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This week The Alchemist learns that the chemistry textbooks are about to be rewritten with the discovery of a helium compound, benzoate preservatives make a safe comeback, nanolabels boost imaging, and a new understanding of a protein target could lead to an improved malaria vaccine. A self-powered photodetector for chemical analysis and astronomy is constructed. And, finally, an award for a fingerprick test to determine whether a patient has a viral or a bacterial infection that could avoid antibiotic overuse.

Helium is usually considered to be one of the most inert of elements, reacting with nothing. However, a new theoretical study backed up with data from diamond anvil experiments suggest that under sufficient pressure this otherwise unresponsive element can form an electride with sodium, Na2He and there are hints that it might even form an oxygen-containing analog at lower pressure. Such materials have implications for understanding the evolution of stars and gas giant planets that contain vast quantities of helium and other elements under huge pressures. It might also point to a mechanism by which earth's helium may not all be lost to space.

Manufacturers of cosmetics and other products are seeing the benefits of using an old preservative, sodium benzoate, first used in the 1960s, instead of modern biocides, which have raised safety concerns recently. Consumers often shun products containing parabens, methylisothiazolinone, and imidazolidinyl urea because of alleged toxicity and skin sensitization problems perceived with these biocides. However, sodium benzoate has a proven track record as a safe and readily available preservative.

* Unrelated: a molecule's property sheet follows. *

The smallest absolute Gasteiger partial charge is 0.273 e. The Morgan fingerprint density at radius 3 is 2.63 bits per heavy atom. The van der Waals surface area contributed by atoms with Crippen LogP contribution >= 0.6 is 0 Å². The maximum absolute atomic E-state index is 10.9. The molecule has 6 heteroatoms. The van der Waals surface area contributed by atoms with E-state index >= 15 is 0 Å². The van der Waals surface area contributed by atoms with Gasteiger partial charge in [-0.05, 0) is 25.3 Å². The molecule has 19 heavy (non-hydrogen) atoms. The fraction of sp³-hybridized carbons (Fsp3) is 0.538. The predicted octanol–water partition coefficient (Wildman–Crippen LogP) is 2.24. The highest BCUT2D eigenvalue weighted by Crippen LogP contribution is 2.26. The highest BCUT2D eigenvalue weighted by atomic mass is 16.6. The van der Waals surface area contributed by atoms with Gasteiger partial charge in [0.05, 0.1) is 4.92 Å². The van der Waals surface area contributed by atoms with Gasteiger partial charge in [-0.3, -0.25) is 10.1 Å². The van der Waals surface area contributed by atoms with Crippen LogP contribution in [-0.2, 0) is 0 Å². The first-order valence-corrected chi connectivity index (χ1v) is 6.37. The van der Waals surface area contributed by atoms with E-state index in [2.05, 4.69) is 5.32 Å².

Positron emission tomography (PET) can be used to monitor the distribution and accumulation of radiolabeled nanomaterials in living subjects. Now, a team has found that graphene can be used instead of a chelating agent to act as intrinsic labeling. As such, nano particles might be exploited in biodiagnostics, such as detecting cancerous lesions or in biotherapy of such lesions or other tissues. These materials are metabolized much more slowly than conventional pharmaceuticals and so could be more effective in theranostics. They are also now known to become enriched in tumors through an effect called enhanced permeability and retention, which is another advantage.

A more effective malaria vaccine might be possible thanks to a discovery by researchers at the Wellcome Trust Sanger Institute near Cambridge, UK. The team has identified the protein RH5 as a promising malarial vaccine target that could be exploited to stop the plasmodium parasite from entering human red blood cells. Previously, the team demonstrated that RH5 binds to a receptor called basigin on the surface of red blood cells. However, they have now shown how RH5 is attached to the surface of the parasite as thousands of copies of another protein, P1113 on the surface act as hooks to catch RH5, zipping the two entities together and bridging the gap between parasite and red blood cell long enough for the parasitic invasion to occur.

A new self-powered photodetector based on a gadolinium niobate and niobium-doped strontium titanate heterojunction device has been developed by researchers in China and Singapore. The device might find use in a wide range of applications from chemical analysis to communications to astronomical investigations. The inherent electric field of the interface between the materials in this device is the driving force for efficient separation of photo-generated carriers, which eliminates the need for an external power supply.

The inappropriate use of antibiotics in non-bacterial infection is a major problem the world over and an interminable problem for medicinal chemists and the pharmaceutical industry hoping to tackle the problem of drug resistance. A breakthrough skin-prick test that can distinguish between a viral and a bacterial infection could guide healthcare workers in their prescribing and reduce such inappropriate use. The test is easy to use and gives an accurate answer within about ten minutes. The test's developers Minicare HNL, a combined research effort of P&M Venge AB from Sweden and Philips Electronics from the Netherlands, received a one million euro (a little over $1m) award from the European Commission for their invention as part of the Horizon Prize for Better Use of Antibiotics.